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Analysing responses: Intonation

Analysing responses: Intonation
You have learned about two skills that can help you improve your oral fluency. Let’s now look at how intonation can also help you with this. In simple terms, intonation refers to how your voice rises or falls when you speak to convey clearer meaning. Before we study intonation in more detail, we would like to ask you to try a Re-tell Lecture item. Follow the instructions you’ll see in the next slide. You can take notes as you listen, and remember to record your answer so that you can check how you did later.
[Woman] So studies show that roads in the United States are overcrowded, especially in the cities on the West coast, like Los Angeles. I’m sure this does not come as a surprise for you. There are too many cars on the roads and in particular, at particular times of the day, and in particular places, traffic is either very slow or at a standstill. As you can imagine, this has resulted in a number of effects. Firstly, there is the economic effect reflected in decreased productivity due to all the time wasted on roads. Figures show that in 2018 alone, an estimated 87 US million dollars was lost in productivity due to traffic jams. Then, there was the environmental effect.
Cars produce a lot of pollution, which not only damages the local environment, but also contributes to, yup, global warming. And most importantly, the effect on people’s health. In addition to the poor air quality and the damage this causes to people’s lungs, there is increased risk of heart disease as a result of being stuck in traffic each day.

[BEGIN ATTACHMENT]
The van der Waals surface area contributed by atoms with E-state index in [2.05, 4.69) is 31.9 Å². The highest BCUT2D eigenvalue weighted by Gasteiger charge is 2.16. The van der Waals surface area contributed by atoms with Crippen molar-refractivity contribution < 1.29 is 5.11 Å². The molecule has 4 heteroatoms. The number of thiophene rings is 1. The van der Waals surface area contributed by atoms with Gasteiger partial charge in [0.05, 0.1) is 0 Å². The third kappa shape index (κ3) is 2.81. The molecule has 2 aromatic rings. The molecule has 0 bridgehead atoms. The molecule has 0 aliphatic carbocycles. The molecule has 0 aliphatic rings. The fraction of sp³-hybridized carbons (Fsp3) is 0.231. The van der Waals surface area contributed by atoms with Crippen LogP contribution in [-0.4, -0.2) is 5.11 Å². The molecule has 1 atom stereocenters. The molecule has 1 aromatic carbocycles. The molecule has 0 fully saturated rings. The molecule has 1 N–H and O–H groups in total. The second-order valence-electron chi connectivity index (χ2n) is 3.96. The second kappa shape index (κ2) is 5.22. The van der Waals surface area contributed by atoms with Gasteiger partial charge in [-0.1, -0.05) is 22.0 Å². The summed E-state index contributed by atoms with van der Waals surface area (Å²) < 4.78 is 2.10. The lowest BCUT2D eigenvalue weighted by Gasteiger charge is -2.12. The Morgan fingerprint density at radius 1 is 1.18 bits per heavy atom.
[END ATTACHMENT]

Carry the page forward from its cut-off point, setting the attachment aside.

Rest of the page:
Now listen to Syed’s response and consider the following. How did he use intonation for introductory phrases? How did he use intonation between clauses? The lecture is about traffic congestion in the US. The lecturer says that there are three main types of effects of road condition. The first is the economic effect, and the example she gave is less productivity. Then there is the environmental effect like pollution, which causes global warming. And the final effect is related to people’s health. Poor air quality can cause lungs and heart problems. When we analyze Syed’s response, we can see that his oral fluency was affected by lack of intonation throughout the ideas. Overall, the summary came across as quite flat.
And even though he emphasised a few words, they were not all keywords. Now, why don’t you listen to your summary of the lecture and see if your intonation helped you with the response? Don’t worry if you think your intonation was not adequate. In the next step, we’ll show you how you can improve this.

In this Analysing responses video, you watched Syed complete a practice Re-tell Lecture item type.

As in previous steps, we asked you to record and self-assess your response to identify areas for improvement.


What did you find challenging about the Re-tell Lecture item? If you tried again, what would you do differently?
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